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The Student News Site of Great Neck North High School

Guide Post

The Student News Site of Great Neck North High School

Guide Post

AP Physics C: A Look Into the Notorious “Monster” Class

AP Physics C is notoriously known for its difficult curriculum and impossible tests. However, what many people are unaware of are the fun times the class has to offer and the almost cult-like community that emerges through joint “trauma”. Here’s a look into AP Physics C!

Each year, a group of students can be seen flocked together, transpiring from class to class and frantically whispering unintelligible words. As other people pass by the crowd, they may hear a sudden cry of success or another cry of despair. Many may mistake these students for a cult when in reality, it is just the Advanced Placement (AP) Physics C, also known as APC, class studying for a possible pop quiz. 

Look! People still smile in APC (Credit: Joshua Rafaeil).

AP Physics C has long been known in North High history as the hardest class offered. It is a full-year course that requires students to have taken the Biology, Physics, and Chemistry Regents, to be enrolled in AP Calculus, and to have received a department recommendation. For the first half of the year, the primary emphasis is on classical electricity and magnetism in which the use of calculus in problem-solving and derivations increases as the course progresses. It is during this time that students feel is hardest due to the new transition they are experiencing as well as the considerable amount of work they need to do in and out of the classroom. Electricity and Magnetism also tends to be harder than Mechanics, which is taught in the second half of the year. As a result, AP Physics C teacher, Mr. Lawson, teaches this unit in the beginning when the seniors in the class are still motivated and have not become “second-semester seniors”. The class culminates with the taking of both the AP Physics C: Electricity and Magnetism exam and AP Physics C: Mechanics exam in May.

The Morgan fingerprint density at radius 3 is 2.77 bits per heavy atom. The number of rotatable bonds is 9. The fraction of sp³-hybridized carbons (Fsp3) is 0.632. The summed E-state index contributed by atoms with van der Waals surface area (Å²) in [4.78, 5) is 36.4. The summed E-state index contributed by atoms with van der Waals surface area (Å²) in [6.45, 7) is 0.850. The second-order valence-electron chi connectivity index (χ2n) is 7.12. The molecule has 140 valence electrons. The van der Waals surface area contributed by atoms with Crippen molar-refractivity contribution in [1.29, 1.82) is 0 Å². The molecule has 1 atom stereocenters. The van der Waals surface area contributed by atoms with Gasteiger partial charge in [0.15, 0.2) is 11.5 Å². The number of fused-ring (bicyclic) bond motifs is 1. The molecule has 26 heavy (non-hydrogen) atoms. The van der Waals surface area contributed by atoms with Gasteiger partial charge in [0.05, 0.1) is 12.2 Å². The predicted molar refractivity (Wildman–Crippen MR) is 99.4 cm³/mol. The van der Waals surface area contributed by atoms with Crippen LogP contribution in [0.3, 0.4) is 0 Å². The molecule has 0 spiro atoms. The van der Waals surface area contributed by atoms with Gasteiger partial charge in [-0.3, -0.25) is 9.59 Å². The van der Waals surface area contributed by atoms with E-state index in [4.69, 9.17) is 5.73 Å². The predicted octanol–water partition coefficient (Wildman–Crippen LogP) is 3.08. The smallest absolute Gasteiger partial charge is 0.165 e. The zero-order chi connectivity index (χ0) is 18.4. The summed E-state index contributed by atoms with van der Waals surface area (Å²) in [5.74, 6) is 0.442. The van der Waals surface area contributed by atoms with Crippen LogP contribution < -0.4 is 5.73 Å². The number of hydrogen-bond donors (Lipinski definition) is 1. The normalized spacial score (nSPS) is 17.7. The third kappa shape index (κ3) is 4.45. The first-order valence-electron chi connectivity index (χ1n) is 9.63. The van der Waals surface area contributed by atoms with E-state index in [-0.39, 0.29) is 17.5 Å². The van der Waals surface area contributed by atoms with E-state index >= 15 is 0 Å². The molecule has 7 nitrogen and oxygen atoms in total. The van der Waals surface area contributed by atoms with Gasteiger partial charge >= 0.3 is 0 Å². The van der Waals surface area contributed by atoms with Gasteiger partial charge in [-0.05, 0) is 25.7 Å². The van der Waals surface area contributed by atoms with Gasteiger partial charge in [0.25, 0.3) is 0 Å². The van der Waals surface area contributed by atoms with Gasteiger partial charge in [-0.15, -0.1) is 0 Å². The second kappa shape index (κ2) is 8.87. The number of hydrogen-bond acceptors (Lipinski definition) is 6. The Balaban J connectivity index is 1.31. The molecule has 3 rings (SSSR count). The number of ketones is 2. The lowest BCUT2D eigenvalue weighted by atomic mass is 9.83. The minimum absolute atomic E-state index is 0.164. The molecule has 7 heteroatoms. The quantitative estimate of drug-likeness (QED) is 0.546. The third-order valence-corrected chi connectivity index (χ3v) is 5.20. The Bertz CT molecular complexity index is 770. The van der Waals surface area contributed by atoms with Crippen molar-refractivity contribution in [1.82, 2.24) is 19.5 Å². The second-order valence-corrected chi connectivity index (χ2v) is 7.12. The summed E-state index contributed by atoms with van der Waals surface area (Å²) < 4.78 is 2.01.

Senior Joshua Rafaeil’s hair rising as a result of his contact with the Van de Graaff generator (Credit: Skyler Damaghi).

With a class that covers two AP curriculums in one year and is known to lower a student’s GPA, it takes a special group of students truly passionate about physics and confident in their knowledge to take the course. This year, there are a total of 16 students, a relatively small number in comparison to previous years. Only one person has dropped so far which is partly attributed to there not being any more space in the AP Environmental Science class during that period, but also the community that the class has built through fun activities and difficulty.

One memorable lab was the Van de Graaff generator lab which taught students key concepts in electrostatics, a major unit that comprises about 30% of the AP Physics C: Electricity and Magnetism Test. Students were seen experimenting with electrocution and their hair also rose as a result of electrostatic conduction.